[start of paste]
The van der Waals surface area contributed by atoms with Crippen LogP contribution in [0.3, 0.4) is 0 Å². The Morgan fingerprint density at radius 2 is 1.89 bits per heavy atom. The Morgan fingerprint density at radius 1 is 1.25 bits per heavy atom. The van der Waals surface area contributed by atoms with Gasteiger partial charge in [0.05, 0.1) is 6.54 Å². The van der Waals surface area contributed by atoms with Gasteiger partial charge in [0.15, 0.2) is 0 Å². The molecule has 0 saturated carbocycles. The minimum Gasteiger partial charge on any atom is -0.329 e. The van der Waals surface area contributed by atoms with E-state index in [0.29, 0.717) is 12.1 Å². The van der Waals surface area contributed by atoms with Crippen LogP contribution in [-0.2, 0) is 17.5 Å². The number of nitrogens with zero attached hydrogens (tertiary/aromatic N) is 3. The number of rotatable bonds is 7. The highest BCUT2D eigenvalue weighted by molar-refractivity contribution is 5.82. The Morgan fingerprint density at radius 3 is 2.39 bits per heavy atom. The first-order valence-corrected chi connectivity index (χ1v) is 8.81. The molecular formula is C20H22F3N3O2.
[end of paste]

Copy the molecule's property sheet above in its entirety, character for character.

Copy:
The van der Waals surface area contributed by atoms with Crippen LogP contribution in [0.3, 0.4) is 0 Å². The Morgan fingerprint density at radius 2 is 1.89 bits per heavy atom. The Morgan fingerprint density at radius 1 is 1.25 bits per heavy atom. The van der Waals surface area contributed by atoms with Gasteiger partial charge in [0.05, 0.1) is 6.54 Å². The van der Waals surface area contributed by atoms with Gasteiger partial charge in [0.15, 0.2) is 0 Å². The molecule has 0 saturated carbocycles. The minimum Gasteiger partial charge on any atom is -0.329 e. The van der Waals surface area contributed by atoms with E-state index in [0.29, 0.717) is 12.1 Å². The van der Waals surface area contributed by atoms with Crippen LogP contribution in [-0.2, 0) is 17.5 Å². The number of nitrogens with zero attached hydrogens (tertiary/aromatic N) is 3. The number of rotatable bonds is 7. The highest BCUT2D eigenvalue weighted by molar-refractivity contribution is 5.82. The Morgan fingerprint density at radius 3 is 2.39 bits per heavy atom. The first-order valence-corrected chi connectivity index (χ1v) is 8.81. The molecular formula is C20H22F3N3O2.